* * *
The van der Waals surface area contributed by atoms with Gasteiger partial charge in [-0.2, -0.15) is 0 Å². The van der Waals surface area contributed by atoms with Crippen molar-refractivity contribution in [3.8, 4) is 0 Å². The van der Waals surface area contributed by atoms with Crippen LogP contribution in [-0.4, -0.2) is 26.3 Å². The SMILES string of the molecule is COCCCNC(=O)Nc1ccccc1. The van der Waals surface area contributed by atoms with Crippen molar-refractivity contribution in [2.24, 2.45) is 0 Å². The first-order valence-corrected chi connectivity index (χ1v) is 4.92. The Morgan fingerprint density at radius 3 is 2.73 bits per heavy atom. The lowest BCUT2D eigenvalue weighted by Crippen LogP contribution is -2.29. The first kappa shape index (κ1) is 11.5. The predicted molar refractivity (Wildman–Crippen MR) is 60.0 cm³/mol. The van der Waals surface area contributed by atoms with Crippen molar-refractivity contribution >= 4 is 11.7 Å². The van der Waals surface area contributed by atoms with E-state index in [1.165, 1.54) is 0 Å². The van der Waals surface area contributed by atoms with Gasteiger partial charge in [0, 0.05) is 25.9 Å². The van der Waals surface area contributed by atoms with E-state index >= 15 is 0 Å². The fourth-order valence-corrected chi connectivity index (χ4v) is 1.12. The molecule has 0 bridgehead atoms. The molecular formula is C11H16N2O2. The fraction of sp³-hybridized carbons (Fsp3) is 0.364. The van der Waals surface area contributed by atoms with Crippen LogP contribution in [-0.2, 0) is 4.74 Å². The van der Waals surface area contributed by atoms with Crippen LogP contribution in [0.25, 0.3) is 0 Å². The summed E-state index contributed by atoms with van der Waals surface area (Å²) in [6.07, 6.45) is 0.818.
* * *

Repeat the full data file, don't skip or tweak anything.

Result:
The van der Waals surface area contributed by atoms with Gasteiger partial charge in [-0.2, -0.15) is 0 Å². The van der Waals surface area contributed by atoms with Crippen molar-refractivity contribution in [3.8, 4) is 0 Å². The van der Waals surface area contributed by atoms with Crippen LogP contribution in [-0.4, -0.2) is 26.3 Å². The SMILES string of the molecule is COCCCNC(=O)Nc1ccccc1. The van der Waals surface area contributed by atoms with Crippen molar-refractivity contribution in [2.24, 2.45) is 0 Å². The first-order valence-corrected chi connectivity index (χ1v) is 4.92. The Morgan fingerprint density at radius 3 is 2.73 bits per heavy atom. The lowest BCUT2D eigenvalue weighted by Crippen LogP contribution is -2.29. The first kappa shape index (κ1) is 11.5. The predicted molar refractivity (Wildman–Crippen MR) is 60.0 cm³/mol. The van der Waals surface area contributed by atoms with Crippen molar-refractivity contribution >= 4 is 11.7 Å². The van der Waals surface area contributed by atoms with E-state index in [1.165, 1.54) is 0 Å². The van der Waals surface area contributed by atoms with Gasteiger partial charge in [0, 0.05) is 25.9 Å². The van der Waals surface area contributed by atoms with E-state index >= 15 is 0 Å². The fourth-order valence-corrected chi connectivity index (χ4v) is 1.12. The molecule has 0 bridgehead atoms. The molecular formula is C11H16N2O2. The fraction of sp³-hybridized carbons (Fsp3) is 0.364. The van der Waals surface area contributed by atoms with Crippen LogP contribution in [-0.2, 0) is 4.74 Å². The van der Waals surface area contributed by atoms with Crippen LogP contribution in [0.25, 0.3) is 0 Å². The summed E-state index contributed by atoms with van der Waals surface area (Å²) in [6.07, 6.45) is 0.818.